Five Points – 5/7

As I write this, the COVID lockdown is being relaxed in the UK and we are able to move around more freely. It’s important not to get too complacent and to continue to act sensibly.

1. Quote of the week

“Clogs to clogs in three generations.” — English proverb

“The third generation ruins the house.” — Japanese proverb

“Fathers found businesses, which are consolidated by their sons and then ruined by their grandsons.” — attributed to Porsche

Most languages in countries with established long-running businesses have a phrase for this situation. Often in a family business, the hard toil and sweat of setting it up are absorbed by the first generation, who pass it to the second generation who run with it well. But handing a business down to a family member can be a limiting factor, particularly if the next generation is not astute.

2. What I’ve been enjoying

I am enjoying seeing the results of my recently started diet. The numbers are going in the right direction and I need them to keep going that way. It is actually incredibly easy to follow a one meal a day diet because the rules are so simple – eat one meal a day.

I’m enjoying watching Cheers on the odd evening where I can take a break. The last time I watched the lot I was probably too young to understand everything that was going on.

3. What I’m reading

I am still progressing slowly through Viking Britain: A History, but I confess I’ve put it down for a bit. In parallel, a second-hand book arrived in the post on Friday that I bought a couple of weeks ago. In the 1990s, Sir John Harvey-Jones presented a television programme on the BBC called Troubleshooter. The book is the write-up of the first series. I just about remember the episode on Apricot Computers, a British company that sold PCs superior to IBM. I read this book last weekend – I had not read enough of it to mention it in last week’s post. It’s well written, interesting and easy to read. Many of the businesses did not want to follow any of the advice and refused to change. Some of them survived and others didn’t.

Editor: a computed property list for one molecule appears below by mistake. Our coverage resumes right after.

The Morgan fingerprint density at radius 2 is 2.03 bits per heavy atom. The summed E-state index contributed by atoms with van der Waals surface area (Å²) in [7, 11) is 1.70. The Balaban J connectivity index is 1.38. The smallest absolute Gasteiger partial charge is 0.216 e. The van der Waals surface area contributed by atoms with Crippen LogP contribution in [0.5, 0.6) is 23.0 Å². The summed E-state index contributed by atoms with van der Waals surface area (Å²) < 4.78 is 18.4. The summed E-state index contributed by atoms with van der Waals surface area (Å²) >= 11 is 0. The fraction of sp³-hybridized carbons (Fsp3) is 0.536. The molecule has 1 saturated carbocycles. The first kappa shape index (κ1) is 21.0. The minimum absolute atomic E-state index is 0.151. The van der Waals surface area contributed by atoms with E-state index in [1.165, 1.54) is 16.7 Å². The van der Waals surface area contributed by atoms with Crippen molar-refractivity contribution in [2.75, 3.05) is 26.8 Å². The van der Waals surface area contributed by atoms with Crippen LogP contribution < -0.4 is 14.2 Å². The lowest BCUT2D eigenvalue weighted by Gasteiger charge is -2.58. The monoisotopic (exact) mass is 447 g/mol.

I am rereading Gil Amelio’s On the Firing Line, about his 500 days at Apple. I’ve bought two copies of this book. I gave one away and recently I wanted to refer to it again. I rarely read a book twice. I am finding the book as interesting as I did the first time around. Gil led Apple at a very difficult time and lasted around 500 days there. He was eventually ousted by Steve Jobs. This book has a lot of insight into a broken business full of politics with an inability to get anything useful delivered.

I’ve incorporated reading a section of Site Reliability Engineering into my morning get up routine and I’ve read a couple of chapters of that. I need to get back to the Viking book.

4. What I’m doing in my free time

Last weekend I decorated one of our spare rooms. I’m not very good at decorating. Specific areas that need improving are the finish and consistency of the roller/brushwork, and cutting in. That is, all of it. And of course, if you are like most of us, we only decorate once every year or so. Anyway, the room is finished. There are one or two deficiencies but we will live with them. Once the furniture is in and the pictures are put on the wall, it will be fine.

My next task is to paint some garden furniture and fences. I need to redecorate another small room in the house this summer. And hopefully, that will be it for a bit.

5. What I’m learning more about

I may have mentioned this fact before on the blog, but I am fascinated by it because it is one of those things that does not work as maybe you would expect. How do we actually lose weight? Where does it go? In this TEDx talk, Ruben Meerman discusses the mathematics of weight loss. Or more precisely, the mathematics, chemistry and biology of weight loss.

In a nutshell, fat is typically made up as carbon, hydrogen and oxygen C55H104O6. Add 78 oxygen molecules O2 and a load of biochemistry, and you get this chemical transformation:

Essentially you get rid of excess weight by breathing it out and excreting water. Ruben goes on to show that roughly 10kg of fat equates to 8.4kg carbon dioxide and 1.6kg water. The video is exceptionally interesting and straight to the point. It has practical demonstrations in it – one shows carbon dioxide being frozen to show its mass. Ruben has published the work in the British Medical Journal.

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